Based on what slurry you are pumping and the desired flow rate, it is important to make sure that your pipeline and hose are sized correctly for your pump.
When Considering Pipeline Diameter Changes
When a specific flow rate is desired and a change in pipeline diameter cannot be avoided to a pump already in service, the pump speed must be recalculated based on several factors. Some of these factors include viscosity of material being pumped, how far the pump is positioned away from the fluid source, the distance from the pump to where the fluid will be discharged, and the new pipeline diameter. These are the same considerations when originally selecting the pipeline diameter for achieving the desired flow rate and fluid output.
A well designed pumping system will optimize the effectiveness of the pumping operation, save thousands of dollars avoiding downtime of the pump, and help to ensure that continuous pumping output is achieved.
Effect of Changing Pipe Length
The length of the pipeline is another critical consideration for achieving a desired flow rate and fluid output. The same result as in replacing piping with a pipe diameter that is larger than what was determined to be the most suited for the flow rate desired applies to increasing the length of pipeline at the discharge of the pump. If an increased length of piping is installed, a reduction in flow rate results from a decrease in velocity and pressure within the pipeline. This situation will also require an increase in force exerted on the fluid to achieve the desired flow rate, which increases the cost of the pumping operation. In this scenario, reduced velocity and pressure can also increase the potential for pipeline clogging due to the slurry settling on the bottom portion of the pipeline.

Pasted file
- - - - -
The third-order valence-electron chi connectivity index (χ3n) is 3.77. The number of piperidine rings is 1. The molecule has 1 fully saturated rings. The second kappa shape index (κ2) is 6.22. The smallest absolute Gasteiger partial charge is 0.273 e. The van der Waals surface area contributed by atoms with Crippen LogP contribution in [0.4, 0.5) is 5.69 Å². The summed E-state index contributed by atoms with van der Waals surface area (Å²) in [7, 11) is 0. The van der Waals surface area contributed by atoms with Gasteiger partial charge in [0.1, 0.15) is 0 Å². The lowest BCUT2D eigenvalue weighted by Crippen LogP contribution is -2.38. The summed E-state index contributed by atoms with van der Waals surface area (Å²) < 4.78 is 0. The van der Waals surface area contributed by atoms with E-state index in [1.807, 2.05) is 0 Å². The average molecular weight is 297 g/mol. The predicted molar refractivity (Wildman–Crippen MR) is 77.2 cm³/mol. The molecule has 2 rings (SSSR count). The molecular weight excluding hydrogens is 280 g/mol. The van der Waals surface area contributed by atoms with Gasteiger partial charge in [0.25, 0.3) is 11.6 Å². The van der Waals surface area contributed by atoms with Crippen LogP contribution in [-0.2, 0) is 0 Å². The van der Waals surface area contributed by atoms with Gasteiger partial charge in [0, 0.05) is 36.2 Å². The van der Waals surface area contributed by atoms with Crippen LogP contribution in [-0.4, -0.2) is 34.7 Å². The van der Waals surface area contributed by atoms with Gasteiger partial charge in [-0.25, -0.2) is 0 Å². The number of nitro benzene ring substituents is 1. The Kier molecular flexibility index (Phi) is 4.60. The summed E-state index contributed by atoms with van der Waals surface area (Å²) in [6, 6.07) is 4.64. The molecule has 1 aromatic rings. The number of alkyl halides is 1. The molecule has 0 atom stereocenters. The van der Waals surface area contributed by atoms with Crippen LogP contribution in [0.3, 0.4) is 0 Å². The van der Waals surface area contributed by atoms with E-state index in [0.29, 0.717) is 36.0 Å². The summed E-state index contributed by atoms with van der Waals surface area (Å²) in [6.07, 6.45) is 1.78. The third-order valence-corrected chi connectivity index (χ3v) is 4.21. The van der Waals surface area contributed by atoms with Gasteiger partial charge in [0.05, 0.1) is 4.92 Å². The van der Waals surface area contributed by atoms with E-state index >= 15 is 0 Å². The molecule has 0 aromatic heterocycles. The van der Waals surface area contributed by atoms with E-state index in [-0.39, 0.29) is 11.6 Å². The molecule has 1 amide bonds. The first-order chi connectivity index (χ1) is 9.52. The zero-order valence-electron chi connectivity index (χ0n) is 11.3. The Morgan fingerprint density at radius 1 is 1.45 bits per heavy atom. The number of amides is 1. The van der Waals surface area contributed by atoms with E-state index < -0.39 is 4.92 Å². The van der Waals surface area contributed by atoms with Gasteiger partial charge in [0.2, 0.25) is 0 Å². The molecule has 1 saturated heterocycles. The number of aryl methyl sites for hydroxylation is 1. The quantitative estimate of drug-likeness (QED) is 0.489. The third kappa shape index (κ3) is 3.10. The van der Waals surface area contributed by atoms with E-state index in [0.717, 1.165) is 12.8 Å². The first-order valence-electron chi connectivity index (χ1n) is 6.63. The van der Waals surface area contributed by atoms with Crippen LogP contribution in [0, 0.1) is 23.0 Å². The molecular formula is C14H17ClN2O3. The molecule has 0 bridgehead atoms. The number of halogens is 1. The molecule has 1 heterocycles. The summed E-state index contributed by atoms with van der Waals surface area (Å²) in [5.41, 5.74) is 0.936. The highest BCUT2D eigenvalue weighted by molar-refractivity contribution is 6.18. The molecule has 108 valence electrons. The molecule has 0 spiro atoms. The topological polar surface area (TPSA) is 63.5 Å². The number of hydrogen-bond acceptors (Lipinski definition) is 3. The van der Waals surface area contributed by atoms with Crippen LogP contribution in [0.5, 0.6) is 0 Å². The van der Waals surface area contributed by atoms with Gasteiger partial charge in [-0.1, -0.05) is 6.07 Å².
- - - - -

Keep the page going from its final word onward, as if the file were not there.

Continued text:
The specific decrease in velocity and pressure will depend on the length of piping that is added. When the force that is exerted on the fluid is increased to compensate for the reduction due to the increase in the piping length, the pipe friction losses will also increase. This is because as the pipeline increases the surface area also increases, which in turn increases the losses due to friction. This is another critical factor that must be considered when increasing the length of the discharge pipeline. This can result in a greater amount of energy required to operate the pump which can lead to increased pump operation costs.
The opposite effect occurs when decreasing the length of the discharge pipeline. The fluid velocity and pressure can increase, which can also increase pipe friction loss. In this scenario, the operation of the pump must be reduced, which includes reducing the force exerting on the fluid to bring the operation back to the operating parameters that are consistent with the application requirements.
Quick Tips When Changing a Slurry Pipeline
- Recalculating pump operating parameters is required whenever changes to pipeline diameter and length are changed.
- The shortest distance from the origin of material to the material destination is most effective.
- Increases in pipeline diameter and/or distance reduces fluid velocity and pressure.
- Decreases in pipeline diameter and/or distance increase fluid velocity and pressure.
- Increases in fluid velocity and pressure result in increased pipe friction loss.
- Increases in fluid velocity and pressure will increase the wear due to abrasion when pumping abrasive slurry.
- Increases in pipeline diameter and length can increase the energy required to compensate for the loss in fluid velocity and pressure, resulting in an increase in the cost of operation.
- When selecting pipe size, the pipe size refers to the inner diameter (I.D.).
- When selecting hose size, the hose size refers to the outer diameter (O.D.).
Effect of Changing an Existing Pipeline
Sometimes, a pipeline may need to change during an operation. If this happens, the following changes may occur:
- Change in pipe diameter
- Change in pipe length
- Change in pipe elevation
- Change in pipe fittings, valves etc.
- Change in pipe materials
Earlier, the two effects we previously explained i.e. diameter change and the length change will also applicable here. Also, some other ways in which a pipeline can be altered will be explored like the effect of elevation change, changes in fittings & valves, and changes in pipeline material.
If the pipe elevation increases, an additional head or pressure will be required to compensating that.
When a liquid flow changes its direction, there is resistance. Moreover, the liquid will try to flow around the outer edge of the fitting. This reduces the effective area of the fitting. Hence, the velocity of the liquid will increase and the frictional loss or pressure drop will also increase. Therefore, any change in the pipe fittings will affect the pressure drop or frictional loss of the system.